UNICEF launches Industry Toolkit on Children's Online Privacy and Freedom of Expression

UNICEF has launched an Industry Toolkit on Children's Online Privacy and Freedom of Expression. It contains five, rights-based "General Principles" and a practical checklist for companies to review their policies and practices.

This Toolkit builds on UNICEF's discussion paper series Children's Rights and Business in a Digital World, and gives practical guidance to companies on how to analyse and improve their impacts on children's privacy and expression rights online. The Toolkit was developed over the course of a year, and multiple consultations were held with a range of companies, civil society organisations, academics, policy-makers and UNICEF colleagues.

The Toolkit contains:

  • Five General Principles that set out the shared responsibility to protect, respect and realize children's privacy and expression rights in a digital world, and
  • A Checklist for Companies to assess their policies and practices with regard to obtaining, using and retaining children's personal data; ensuring children's access to information; and educating and informing children online.

The General Principles provide a child rights-based approach to privacy and freedom of expression for national authorities, industry, parents and educators, while the Checklist helps companies bring this approach into practical action.

The Toolkit's publication is timely. With the imminent rollout of the European Union's General Data Protection Regulation (GDPR) - a set of laws and standards governing data protection and privacy for all companies and individuals within the EU, and with other digital policy developments in Europe, the U.S. and elsewhere - UNICEF encourages companies, advocates, and policymakers to take steps that better protect children's online privacy while still ensuring children have access to a free, open internet. In developing this Toolkit, UNICEF are therefore presenting a call to action to businesses and policymakers to protect, respect and realise children's privacy and expression rights online. Practical steps include:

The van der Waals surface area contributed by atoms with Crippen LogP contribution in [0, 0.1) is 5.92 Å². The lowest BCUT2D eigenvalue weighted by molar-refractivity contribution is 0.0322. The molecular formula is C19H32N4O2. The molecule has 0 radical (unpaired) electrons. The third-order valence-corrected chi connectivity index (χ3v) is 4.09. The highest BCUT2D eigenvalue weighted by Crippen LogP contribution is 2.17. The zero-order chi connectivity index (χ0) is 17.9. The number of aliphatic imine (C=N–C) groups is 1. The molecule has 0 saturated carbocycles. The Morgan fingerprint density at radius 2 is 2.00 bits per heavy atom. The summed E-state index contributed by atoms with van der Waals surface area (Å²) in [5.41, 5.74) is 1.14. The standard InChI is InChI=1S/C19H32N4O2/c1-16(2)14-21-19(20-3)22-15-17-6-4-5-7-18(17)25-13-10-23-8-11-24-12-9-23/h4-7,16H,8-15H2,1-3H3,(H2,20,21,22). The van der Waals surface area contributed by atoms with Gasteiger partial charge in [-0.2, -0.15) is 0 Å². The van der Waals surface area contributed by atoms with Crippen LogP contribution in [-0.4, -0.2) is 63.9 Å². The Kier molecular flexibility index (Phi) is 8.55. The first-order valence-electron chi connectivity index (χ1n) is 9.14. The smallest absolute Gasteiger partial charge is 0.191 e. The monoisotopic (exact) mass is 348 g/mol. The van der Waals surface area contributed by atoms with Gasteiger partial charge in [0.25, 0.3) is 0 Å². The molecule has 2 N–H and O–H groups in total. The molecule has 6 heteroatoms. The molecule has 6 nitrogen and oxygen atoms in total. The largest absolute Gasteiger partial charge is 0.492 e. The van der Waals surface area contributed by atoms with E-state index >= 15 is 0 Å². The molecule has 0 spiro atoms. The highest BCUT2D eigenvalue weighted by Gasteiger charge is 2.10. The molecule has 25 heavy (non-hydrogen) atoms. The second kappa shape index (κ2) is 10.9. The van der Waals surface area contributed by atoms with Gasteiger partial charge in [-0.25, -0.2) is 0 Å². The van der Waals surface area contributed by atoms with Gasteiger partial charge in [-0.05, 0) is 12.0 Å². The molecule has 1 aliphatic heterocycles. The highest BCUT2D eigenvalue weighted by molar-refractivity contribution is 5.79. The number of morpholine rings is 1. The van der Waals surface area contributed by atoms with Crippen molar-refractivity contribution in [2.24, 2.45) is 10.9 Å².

• Provide for children's continued access to websites, platforms, products, services and applications that offer beneficial content.
  • Support and value children's contributions to society as responsible and engaged digital citizens.
  • Give children greater control over how their profiles, images and personal information can be searched, accessed and deleted.
  • Make terms and conditions simple, concise, visible, clear, accessible and appropriate to children's evolving capacities.
  • Ensure privacy settings are visible, child-friendly and provide greater protection for children's accounts by default.
  • Limit the ways in which children's personal data can be sold, shared, or otherwise monetised, and restrict the use of children's personal data for the sole purpose of marketing or advertising.

View the Industry Toolkit or see the UNICEF website for general information on the work of the organisation.


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